Jordan Burroughs is pushing for the title of best U.S. wrestler of all time. He’s 92-2 in his international career, with two world championships and Olympic gold. (Hence the Twitter handle: @allIseeisgold)
The second of those losses might merit an asterisk, as the headline implies: Jordan Burroughs sprains MCL, wins bronze at World Wrestling Championships | OlympicTalk.
To give credit where it’s due: Russia’s Denis Tsargush, who beat Burroughs, is a former world champion himself and the man who has given Burroughs a couple of tough matches in major events.
But seeing Burroughs lose on a hobbled leg raises a question: Are wrestling and other combat sports better off in the current format of running through an entire weight class in one day?
The format is still relatively new in wrestling. (It’s older in judo.) In 2000 and 2004, wrestlers had two or three days of competition, starting with small round-robin pools before advancing to a knockout bracket. By 2008, they switched to one day per weight class.
Maybe a different format couldn’t have helped Burroughs recover from his injury in time to have another classic match with Tsargush. But what are the advantages to making wrestlers do everything in a day? It doesn’t add any drama. Broadcasters, let alone reporters, have no time to build the story of a wrestler, particularly an underdog, moving through a tournament to the final.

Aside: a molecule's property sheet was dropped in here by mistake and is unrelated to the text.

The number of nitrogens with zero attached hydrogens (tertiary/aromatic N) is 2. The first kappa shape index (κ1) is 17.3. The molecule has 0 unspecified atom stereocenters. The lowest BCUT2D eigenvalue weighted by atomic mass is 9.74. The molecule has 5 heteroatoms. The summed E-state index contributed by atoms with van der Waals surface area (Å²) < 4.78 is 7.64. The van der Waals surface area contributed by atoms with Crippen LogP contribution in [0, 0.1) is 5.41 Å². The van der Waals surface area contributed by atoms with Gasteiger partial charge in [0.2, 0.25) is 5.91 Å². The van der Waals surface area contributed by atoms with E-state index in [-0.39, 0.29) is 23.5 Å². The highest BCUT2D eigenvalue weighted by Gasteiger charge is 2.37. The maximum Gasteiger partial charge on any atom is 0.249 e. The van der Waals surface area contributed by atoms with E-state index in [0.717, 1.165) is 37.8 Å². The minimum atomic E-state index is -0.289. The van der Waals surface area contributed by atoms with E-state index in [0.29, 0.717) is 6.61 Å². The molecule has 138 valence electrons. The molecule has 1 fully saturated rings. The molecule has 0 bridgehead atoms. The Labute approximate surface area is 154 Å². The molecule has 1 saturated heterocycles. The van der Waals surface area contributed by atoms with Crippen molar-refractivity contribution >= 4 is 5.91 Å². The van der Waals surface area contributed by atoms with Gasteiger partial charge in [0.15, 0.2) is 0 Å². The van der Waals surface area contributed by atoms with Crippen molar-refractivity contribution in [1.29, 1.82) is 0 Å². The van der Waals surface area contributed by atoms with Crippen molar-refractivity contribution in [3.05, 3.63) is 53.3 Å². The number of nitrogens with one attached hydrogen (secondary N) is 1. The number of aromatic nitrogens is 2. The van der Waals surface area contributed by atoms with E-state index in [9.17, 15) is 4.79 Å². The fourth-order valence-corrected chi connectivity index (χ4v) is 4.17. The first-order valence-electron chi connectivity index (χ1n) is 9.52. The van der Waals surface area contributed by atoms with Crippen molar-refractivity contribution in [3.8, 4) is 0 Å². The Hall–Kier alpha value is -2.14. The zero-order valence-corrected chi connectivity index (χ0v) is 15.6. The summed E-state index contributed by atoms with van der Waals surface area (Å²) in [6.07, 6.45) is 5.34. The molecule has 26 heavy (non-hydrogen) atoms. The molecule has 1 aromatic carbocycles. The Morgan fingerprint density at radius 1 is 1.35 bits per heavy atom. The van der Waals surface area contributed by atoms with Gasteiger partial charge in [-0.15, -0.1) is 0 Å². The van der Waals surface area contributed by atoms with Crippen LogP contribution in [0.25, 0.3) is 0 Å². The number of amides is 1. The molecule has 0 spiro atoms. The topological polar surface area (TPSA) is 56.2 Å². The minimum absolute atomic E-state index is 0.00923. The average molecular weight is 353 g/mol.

When wrestling was placed on the Olympic chopping block last year, FILA reconsidered its rules but left the one-day format intact. Bloody Elbow’s Mike Riordan sees a better way:
The NCAA Division I wrestling championships stand alone as the true gold standard when it comes to well-attended television-friendly amateur wrestling tournaments. At the NCAAs, all weights compete simultaneously in six sessions spread over a three day period. The semifinals, which determine the match ups for the finals, take place at the end of day two, and the finals take place at the end of the third day. This creates a situation where all of the event’s most anticipated matches fall on a Saturday night, with a whole day left before them to ensure proper coverage, allow for decent marketing, and maximize fan anticipation.
If FILA seeks to eventually optimize the product of its World Championships and Olympics, then it needs to eventually abandon the one-day model, and continue to progress into a format which resembles the NCAA championships.
The NCAA doing something right while the international organizer gets it wrong? Go figure.